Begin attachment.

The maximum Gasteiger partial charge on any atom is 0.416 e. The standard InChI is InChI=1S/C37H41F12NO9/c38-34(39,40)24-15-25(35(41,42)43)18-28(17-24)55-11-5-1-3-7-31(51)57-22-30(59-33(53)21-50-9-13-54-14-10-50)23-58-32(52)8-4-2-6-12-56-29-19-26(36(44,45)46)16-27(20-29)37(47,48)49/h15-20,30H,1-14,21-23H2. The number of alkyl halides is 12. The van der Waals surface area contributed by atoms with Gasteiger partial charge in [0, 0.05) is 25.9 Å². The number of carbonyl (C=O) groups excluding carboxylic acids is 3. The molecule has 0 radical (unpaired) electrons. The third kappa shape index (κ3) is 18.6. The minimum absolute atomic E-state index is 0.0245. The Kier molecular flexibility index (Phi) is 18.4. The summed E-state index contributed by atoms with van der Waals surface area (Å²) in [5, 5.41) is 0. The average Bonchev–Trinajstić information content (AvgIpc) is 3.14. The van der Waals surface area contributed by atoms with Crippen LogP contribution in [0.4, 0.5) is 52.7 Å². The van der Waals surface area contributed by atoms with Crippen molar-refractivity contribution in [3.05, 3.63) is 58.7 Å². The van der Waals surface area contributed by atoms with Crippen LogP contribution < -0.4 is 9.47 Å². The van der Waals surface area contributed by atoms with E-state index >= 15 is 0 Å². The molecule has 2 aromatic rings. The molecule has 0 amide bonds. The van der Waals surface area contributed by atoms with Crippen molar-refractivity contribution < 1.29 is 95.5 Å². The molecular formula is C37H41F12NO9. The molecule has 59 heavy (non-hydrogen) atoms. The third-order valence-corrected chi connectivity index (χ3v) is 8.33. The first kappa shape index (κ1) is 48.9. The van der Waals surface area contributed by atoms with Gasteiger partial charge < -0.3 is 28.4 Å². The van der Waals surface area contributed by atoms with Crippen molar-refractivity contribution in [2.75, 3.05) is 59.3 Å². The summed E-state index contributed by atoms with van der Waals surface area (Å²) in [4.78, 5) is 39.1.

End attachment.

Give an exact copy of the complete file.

The maximum Gasteiger partial charge on any atom is 0.416 e. The standard InChI is InChI=1S/C37H41F12NO9/c38-34(39,40)24-15-25(35(41,42)43)18-28(17-24)55-11-5-1-3-7-31(51)57-22-30(59-33(53)21-50-9-13-54-14-10-50)23-58-32(52)8-4-2-6-12-56-29-19-26(36(44,45)46)16-27(20-29)37(47,48)49/h15-20,30H,1-14,21-23H2. The number of alkyl halides is 12. The van der Waals surface area contributed by atoms with Gasteiger partial charge in [0, 0.05) is 25.9 Å². The number of carbonyl (C=O) groups excluding carboxylic acids is 3. The molecule has 0 radical (unpaired) electrons. The third kappa shape index (κ3) is 18.6. The minimum absolute atomic E-state index is 0.0245. The Kier molecular flexibility index (Phi) is 18.4. The summed E-state index contributed by atoms with van der Waals surface area (Å²) in [5, 5.41) is 0. The average Bonchev–Trinajstić information content (AvgIpc) is 3.14. The van der Waals surface area contributed by atoms with Crippen LogP contribution in [0.4, 0.5) is 52.7 Å². The van der Waals surface area contributed by atoms with Crippen molar-refractivity contribution in [3.05, 3.63) is 58.7 Å². The van der Waals surface area contributed by atoms with Crippen LogP contribution < -0.4 is 9.47 Å². The van der Waals surface area contributed by atoms with E-state index >= 15 is 0 Å². The molecule has 2 aromatic rings. The molecule has 0 amide bonds. The van der Waals surface area contributed by atoms with Crippen molar-refractivity contribution < 1.29 is 95.5 Å². The molecular formula is C37H41F12NO9. The molecule has 59 heavy (non-hydrogen) atoms. The third-order valence-corrected chi connectivity index (χ3v) is 8.33. The first kappa shape index (κ1) is 48.9. The van der Waals surface area contributed by atoms with Gasteiger partial charge < -0.3 is 28.4 Å². The van der Waals surface area contributed by atoms with Crippen molar-refractivity contribution in [2.75, 3.05) is 59.3 Å². The summed E-state index contributed by atoms with van der Waals surface area (Å²) in [4.78, 5) is 39.1.